You can’t strategize your way out of systemic racism, sexism, ageism, or any other “ism.” It’s 2022, and many organizations are still missing the mark on diversity, equity, and inclusion. While I do not advocate diving into the work without a well-thought-out plan, a strong strategy addresses more than outlining goals.
Over the last few years, I have seen a shift from people simply wanting training on DEI-related topics to organizations beginning to understand that there should be more concrete goals and metrics attached to the outcomes they are seeking. That gives me hope and is still absenting a critical piece of the puzzle.
In most organizational strategic plans, the focus is on creating a shared vision and understanding, prioritizing goals, establishing action steps, and in the best case scenario holding the team accountable throughout the implementation process. This process is intensive, time-consuming, involves multiple stakeholders, and the work can often take up a great deal of real estate in our heads.
We’ve thought about it at length, we developed a how complete with action plan and deadlines, and then we find ourselves wondering why things are not shifting in the ways we expected.
What is consistently missing from many of these efforts is a personal commitment.
We often speak about organizations as if they were living, breathing entities. We talk about the organization’s culture being toxic and needing inclusive practices when the brick and mortar building has no control over the dynamics playing out within its walls. We, the people, need to make personal shifts to achieve this ideal organizational culture we desire. We cannot expect organizational change without putting in the work of people development.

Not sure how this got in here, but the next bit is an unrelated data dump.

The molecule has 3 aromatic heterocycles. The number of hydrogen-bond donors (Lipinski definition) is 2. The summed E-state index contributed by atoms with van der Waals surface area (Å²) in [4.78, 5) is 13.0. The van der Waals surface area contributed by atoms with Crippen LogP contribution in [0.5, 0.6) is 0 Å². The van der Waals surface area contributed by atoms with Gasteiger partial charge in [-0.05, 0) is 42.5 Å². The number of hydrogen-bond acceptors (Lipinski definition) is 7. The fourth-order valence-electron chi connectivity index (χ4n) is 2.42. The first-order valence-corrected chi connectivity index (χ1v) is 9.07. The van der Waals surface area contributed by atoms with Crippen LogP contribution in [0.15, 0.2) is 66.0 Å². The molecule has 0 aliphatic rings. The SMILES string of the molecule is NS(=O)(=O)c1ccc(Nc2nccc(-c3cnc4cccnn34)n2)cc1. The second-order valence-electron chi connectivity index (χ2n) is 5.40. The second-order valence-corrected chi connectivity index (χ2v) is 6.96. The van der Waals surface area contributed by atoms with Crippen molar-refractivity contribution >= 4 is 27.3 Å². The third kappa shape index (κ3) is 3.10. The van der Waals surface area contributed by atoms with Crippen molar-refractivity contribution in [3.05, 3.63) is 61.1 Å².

Instead of starting with the organizational “how,” there is an opportunity to focus on the “why.” Why you embrace the work is personal and remains critical to advancing efforts when the road ahead gets hard. We have a chance to ask ourselves, Why does embracing diverse, equitable, and inclusive practices matter to our organization, team, to me as the individual? You may find yourself approaching that answer from any number of different entry points – the business case, the moral imperative, or inter/intrapersonal gains and yet regardless of your response, having a clearly defined why can make a huge difference in your results.
Your defined “why” also builds a container for awareness. Fired up about your why, know that you want to do things differently to achieve a more equitable result?–this may be the time to start asking, What do I need to understand better to help move the needle forward? What could a greater understanding look like from a team perspective? In what ways would this ultimately impact our work?
Your ability to build a foundation on a solid why provides a fertile ground for continued growth. You can create a detailed, measurable, fully funded DEI plan, yet your people remain unchanged. Yes, the mandate of specific activities will create change in some aspects, but as soon as no one is watching, there is a leadership change, the budget falls apart, status quo makes its re-entry.
Sustainability begins to emerge with awareness and a personal “why” for the work. There are multiple drivers in what prompts individuals to get on board and take action, but make no mistake for organizations to change, so must we.